The radius of investigation (ri) in a naturally fractured reservoir is dependent on flow time, the relative storativity of matrix and fractures, and the size and shape of the matrix blocks. Not taking this into account and using the conventional radius of investigation equation developed for single porosity, isotropic reservoirs, can lead to significant errors. This paper presents an equation that can be used for the case of pseudo steady state (restricted) or transient (unrestricted) interporosity flow when radial flow is dominant during the test. A straight forward approach using a function Ya permits calculating interconnected pore volume in the fractured reservoir. The method is illustrated with an example.

In addition, an equation is presented for calculating the distance of investigation in those cases where linear flow (as opposed to radial) is dominant. This occurs for example in paleo channels of continental origin. The radius of investigation is strictly a flow equation (not a buildup equation).


The radius of investigation (ri) has been shown throughout the years to be a very useful concept for designing tests, estimating the influenced pore volume and evaluating the hydrocarbons investigated during the test. The concept assumes radial flow into a common source or sink, in a homogeneous, isotropic reservoir where permeability, porosity, thickness, and saturation are constant. The fluid is only slightly compressible. The compressibility is constant and small. The effects of gravity and inertial forces in fluid flow are ignored.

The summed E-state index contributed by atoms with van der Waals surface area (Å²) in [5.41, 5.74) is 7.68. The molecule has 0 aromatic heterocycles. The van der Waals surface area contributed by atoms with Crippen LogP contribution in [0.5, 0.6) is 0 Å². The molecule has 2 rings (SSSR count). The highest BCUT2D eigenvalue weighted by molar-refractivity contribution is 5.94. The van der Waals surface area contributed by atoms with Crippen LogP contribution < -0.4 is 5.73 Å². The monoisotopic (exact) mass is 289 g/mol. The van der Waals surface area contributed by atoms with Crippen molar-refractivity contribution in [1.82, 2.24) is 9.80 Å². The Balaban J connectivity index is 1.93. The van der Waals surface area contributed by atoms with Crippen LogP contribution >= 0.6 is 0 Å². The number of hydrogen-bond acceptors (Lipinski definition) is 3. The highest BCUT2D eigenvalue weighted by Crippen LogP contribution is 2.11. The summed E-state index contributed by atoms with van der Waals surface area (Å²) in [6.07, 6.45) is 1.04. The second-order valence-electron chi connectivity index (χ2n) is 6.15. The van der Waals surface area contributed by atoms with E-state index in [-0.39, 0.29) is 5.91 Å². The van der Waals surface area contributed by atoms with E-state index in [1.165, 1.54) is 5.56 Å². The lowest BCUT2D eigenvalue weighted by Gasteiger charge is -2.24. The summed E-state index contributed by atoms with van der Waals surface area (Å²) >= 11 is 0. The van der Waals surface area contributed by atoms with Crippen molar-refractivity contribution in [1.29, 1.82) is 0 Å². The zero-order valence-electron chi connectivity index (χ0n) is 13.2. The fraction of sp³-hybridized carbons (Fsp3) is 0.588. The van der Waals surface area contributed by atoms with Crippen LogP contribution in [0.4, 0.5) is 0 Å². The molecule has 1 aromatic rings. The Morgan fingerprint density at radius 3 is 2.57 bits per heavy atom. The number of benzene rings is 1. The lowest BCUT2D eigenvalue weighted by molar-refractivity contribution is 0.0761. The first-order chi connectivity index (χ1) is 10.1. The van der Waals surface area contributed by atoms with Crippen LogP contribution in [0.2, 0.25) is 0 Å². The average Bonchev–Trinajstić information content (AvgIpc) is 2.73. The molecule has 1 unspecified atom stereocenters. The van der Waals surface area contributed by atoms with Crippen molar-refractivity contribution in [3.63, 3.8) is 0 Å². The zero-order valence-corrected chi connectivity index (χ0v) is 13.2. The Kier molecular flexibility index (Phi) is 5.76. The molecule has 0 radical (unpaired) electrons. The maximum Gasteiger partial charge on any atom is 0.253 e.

Radius of investigation, as used in this paper, is the distance that a pressure disturbance (transient) moves into a reservoir at a certain time as a result of changing the flow rate in a well. On the other hand the drainage of radius of a well is the distance reached at a stabilization time (ts), i.e., the time at which pseudo steady state begins.

Different authors have used different concepts for estimating the radius of investigation (and radius of drainage) and for defining the stabilization time. For example, Muskat1 assumed a constant flow rate and a succession of disturbances (transients) going from unsteady to steady state. Miller et al. 2 and Brownscombe and Kern3 estimated a stabilization time (ts) that occurs when the reservoir is within 2% of equilibrium. Chatas4 used the same basic assumptions as Muskat1 to develop equations for stabilization time, radius of drainage and linear distance of investigation. Tek et al. 5 defined the drainage radius at that point where the fluid flowing is 1 percent of the fluid flowing into the wellbore. Jones6 assumed that the drainage radius is that distance at which the pressure changes only 1 percent. These assumptions with respect to 1 or 2 percent of the pressure (or sometimes the flow rate) are arbitrary and because of that, the equations have to be used with care.

van Poollen7 used a different approach that allows calculating radius of investigation, radius of drainage or stabilization time depending on the type of data available. He used Jones6 Y functions for finite and infinite reservoirs.

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